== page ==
12. Hofmann W. 2003. The long-term succession of high-altitude cladoceran assemblages: a 9000 year record from Sägistalsee (Swiss Alps). J. Paleolim. 30: 291–296.Google Scholar
  13. Koinig K., Shotyk W., Lotter A.F., Ohlendorf C. and Sturm M. 2003. 9000 years of geochemical evolution of lithogenic major and trace elements in the sediments of an alpine lake — the role of climate, vegetation, and land use history. J. Paleolim. 30: 307–320.Google Scholar
  14. Leemann A. and Niessen F. 1994. Holocene glacial activity and climatic variations in the Swiss Alps: reconstructing a continuous record from proglacial lake sediments. The Holocene 4: 259–268.Google Scholar
  15. Leonard E.M. and Reasoner M.A. 1999. A continuous Holocene Glacial Record Inferred from Proglacial Lake Sediments in Banff National Park, Alberta, Canada. Quat. Res. 51: 1–13.Google Scholar
  16. Leonard E.M. 1986. Varve studies in Hector Lake, Alberta, Canada, and the relationship between glacial activity and sedimentation. Quat. Res. 25: 199–214.Google Scholar
  17. Lotter A., Ammann B., Birks H.J.B., Heiri O., Hirt A., Lanci L., Lemcke G., Sturm M., van Leeuwen J.F.N., Walker I.R. and Wick L. 1997. AQUAREAL: A multi-proxy study of Holocene sediment archives in Alpine lakes. Würzburger Geogr. Manuskripte 41: 127–128.Google Scholar
  18. Lotter A.F. and Birks H.J.B. 2003. Holocene sediments of Sägistalsee, a small lake at present-day tree-line in the Swiss Alps. J. Paleolim. 30: 253–260.Google Scholar
  19. Ohlendorf C., Niessen F. and Weissert H. 1997. Glacial Varve Thickness and 127 Years of Instrumental Climate Data: A Comparison. Clim. Change 36: 391–411.Google Scholar
  20. Ohlendorf C., Bigler C., Goudsmit G.H., Lemcke G., Livingstone D.M., Lotter A.F., Müller B. and Sturm M. 2000. Causes and effects of long ice cover on a remote high Alpine lake. J. Limnol. 59: 65–80.Google Scholar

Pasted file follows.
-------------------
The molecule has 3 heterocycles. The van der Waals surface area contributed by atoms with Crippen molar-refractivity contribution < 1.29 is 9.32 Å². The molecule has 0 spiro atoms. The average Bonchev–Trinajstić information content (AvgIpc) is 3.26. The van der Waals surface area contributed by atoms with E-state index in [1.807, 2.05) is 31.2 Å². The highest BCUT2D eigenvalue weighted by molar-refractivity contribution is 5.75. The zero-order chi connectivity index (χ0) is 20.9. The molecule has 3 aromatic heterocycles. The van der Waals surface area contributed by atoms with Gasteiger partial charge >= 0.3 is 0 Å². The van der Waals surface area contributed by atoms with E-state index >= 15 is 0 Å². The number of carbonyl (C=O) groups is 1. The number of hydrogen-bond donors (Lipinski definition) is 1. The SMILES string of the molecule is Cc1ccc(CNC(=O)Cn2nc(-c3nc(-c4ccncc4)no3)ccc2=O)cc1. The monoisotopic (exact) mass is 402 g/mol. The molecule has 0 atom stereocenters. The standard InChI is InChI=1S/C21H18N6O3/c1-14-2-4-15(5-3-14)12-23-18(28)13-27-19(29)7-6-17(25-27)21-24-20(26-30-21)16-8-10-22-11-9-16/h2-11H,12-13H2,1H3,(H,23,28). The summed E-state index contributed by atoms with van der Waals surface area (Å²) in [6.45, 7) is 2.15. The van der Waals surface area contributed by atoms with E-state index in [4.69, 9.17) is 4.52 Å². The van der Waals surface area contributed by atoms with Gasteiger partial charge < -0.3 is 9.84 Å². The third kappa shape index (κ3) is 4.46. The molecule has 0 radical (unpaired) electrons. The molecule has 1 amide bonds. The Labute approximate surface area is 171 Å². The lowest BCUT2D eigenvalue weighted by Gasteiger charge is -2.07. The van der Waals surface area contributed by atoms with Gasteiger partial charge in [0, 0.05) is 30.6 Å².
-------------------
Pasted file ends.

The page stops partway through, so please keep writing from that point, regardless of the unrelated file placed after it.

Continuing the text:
21. Seeber H. 1911. Geologische Kartenskizze desGebietes östlich vom Lauterbrunnental 1:50000. Geogr. artist. Anstalt Kümmerly &; Frey, Bern.Google Scholar
  22. St. Arnaud R.J. and Sudom M.D. 1981. Mineral Distribution and Weathering in Chernozemic and Luvisolic Soil from Central Saskatchewan. Can. J. Soil Sci. 61: 79–89.Google Scholar
  23. Sturm M. and Matter A. 1978. Turbidites and varves in Lake Brienz (Switzerland): deposition of clastic detritus by density currents. Spec. Pub. Int. Ass. Sed. 2: 147–168.Google Scholar
  24. Sturm M. 1979. Origin and composition of clastic varves. In: Schlüchter Ch. (ed.), Moraines and Varves. A.A. Balkema, Rotterdam, pp. 281–285.Google Scholar
  25. Tinner W. and Ammann B. 1996. Treeline fluctuations recorded for 12,500 years by soil profiles, and plant macrofossils in the central Swiss Alps. Arct. Alp. Res. 28: 131–147.Google Scholar
  26. Wick L., van der Knaap W.O., Leeuwen J.F.N. and Lotter A.F. 2003. Holocene vegetation development in the catchment of Sägistalsee (1935 m a.s.l.), a small lake in the Swiss Alps. J. Paleolim. 30: 261–272.Google Scholar
  27. Wick L. and Tinner W. 1997. Vegetation changes and timberline fluctuations in the Central Alps as indicators of Holocene climatic Oscillations. Arct. Alp. Res. 29: 445–458.Google Scholar
  28. Wyss R. 1990. Die frühe Besiedlung der Alpen aus archäologischer Sicht. Mit 17 Abbildungen. Siedlungsforschung Archäologie-Geschichte-Geographie 8: 69–86.Google Scholar
  29. Zar J. 1984. Biostatistical Analysis. Prentice-Hall, New Jersey, 718 pp.Google Scholar

Copyright information

© Kluwer Academic Publishers 2003

Authors and Affiliations

  • C. Ohlendorf
    • 1
    • 2
  • M. Sturm
    • 1
  • S. Hausmann
    • 3
  1. 1.Swiss Federal Institute of Environmental Science and Technology (EAWAG), Überlandstrasse 133DübendorfSwitzerland and
  2. 2.Geomorphology and Polar Research (GEOPOLAR), Institute of Geography, FB 8University of Bremen, Celsiusstrasse FVG-MBremenGermany
  3. 3.Institute of Plant SciencesUniversity of Bern, Altenbergrain 21BernSwitzerland

Personalised recommendations